Kinshasa in frozen chicken battle
17 September 2021 | Business
Frozen chicken, deemed more convenient and cheaper than fresh poultry that needs to be killed and plucked, is hugely popular in Kinshasa where residents have grown dependent on it.
So much so that it is at the heart of a battle between the Congolese government, which has promised to slash the prices of basic necessities including frozen goods, and importers and wholesalers, who refuse to play ball.
Prices have actually increased as the murky, corrupt sector's players continue their dubious trading practices. At a frozen goods stall in the capital's sprawling Gambela market, Sandra has had to forgo her usual 10-kg (22-pound) box of frozen chicken.
It "used to be 42 000 Congolese francs (US$21), now it's 56 000 (US$28)," said the mother of three, who declined to give her family name. That's too expensive for her, so she resorts to buying frozen sausages and fries instead.
Kinshasa has been dependent on imported frozen food for years there just isn't enough local produce to sustain this bustling, 12-million-strong city. The larger-scale agro-industry, meanwhile, has never taken off, beset by corruption.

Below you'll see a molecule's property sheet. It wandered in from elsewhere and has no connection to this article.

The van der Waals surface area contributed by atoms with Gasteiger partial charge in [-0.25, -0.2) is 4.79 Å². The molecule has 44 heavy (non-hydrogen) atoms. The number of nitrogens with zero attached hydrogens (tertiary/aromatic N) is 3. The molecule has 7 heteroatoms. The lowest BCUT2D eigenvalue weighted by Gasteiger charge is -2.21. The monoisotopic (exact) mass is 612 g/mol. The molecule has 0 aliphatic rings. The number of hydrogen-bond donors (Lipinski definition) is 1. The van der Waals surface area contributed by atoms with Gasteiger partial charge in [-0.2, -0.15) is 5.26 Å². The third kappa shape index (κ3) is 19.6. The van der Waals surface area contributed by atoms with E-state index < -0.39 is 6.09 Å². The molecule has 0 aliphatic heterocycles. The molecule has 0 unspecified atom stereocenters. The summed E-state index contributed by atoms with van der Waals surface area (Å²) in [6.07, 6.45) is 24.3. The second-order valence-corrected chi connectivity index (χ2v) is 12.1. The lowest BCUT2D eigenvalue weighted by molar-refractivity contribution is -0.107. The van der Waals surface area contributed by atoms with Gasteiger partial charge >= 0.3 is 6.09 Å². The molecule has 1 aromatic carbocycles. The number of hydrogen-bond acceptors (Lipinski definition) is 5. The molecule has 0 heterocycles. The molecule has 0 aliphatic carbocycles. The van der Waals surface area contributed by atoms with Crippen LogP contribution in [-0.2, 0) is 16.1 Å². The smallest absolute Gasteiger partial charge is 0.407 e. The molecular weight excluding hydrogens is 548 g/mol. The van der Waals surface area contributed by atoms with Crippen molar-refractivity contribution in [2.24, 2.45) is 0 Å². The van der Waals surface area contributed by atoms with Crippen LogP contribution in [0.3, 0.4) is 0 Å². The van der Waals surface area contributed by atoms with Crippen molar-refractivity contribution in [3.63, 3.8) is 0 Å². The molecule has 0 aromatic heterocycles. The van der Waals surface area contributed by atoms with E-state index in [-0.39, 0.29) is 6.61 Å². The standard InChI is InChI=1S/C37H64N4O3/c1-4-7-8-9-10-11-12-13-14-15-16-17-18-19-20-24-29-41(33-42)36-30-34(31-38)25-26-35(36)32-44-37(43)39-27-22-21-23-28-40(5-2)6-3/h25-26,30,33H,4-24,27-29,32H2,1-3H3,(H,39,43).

In June, faced with a population struggling to make ends meet in a faltering economy made worse by the Covid-19 pandemic, the government announced it would slash the prices of frozen goods as well as domestic air fares. It ordered importers to halve the price of 10-kg boxes of frozen chicken.
Frozen shad and pork chops were also targeted, albeit with a smaller price cut. Authorities claim importers are charging too much for these goods, deliberately underestimating their value to pay lower customs taxes, and then selling them to wholesalers at a real or inflated value.
The wholesalers themselves then hoard the goods or slow down their sales to local shops, squeezing the supply of frozen produce on the market and causing prices to rise, authorities say. - Nampa/AFP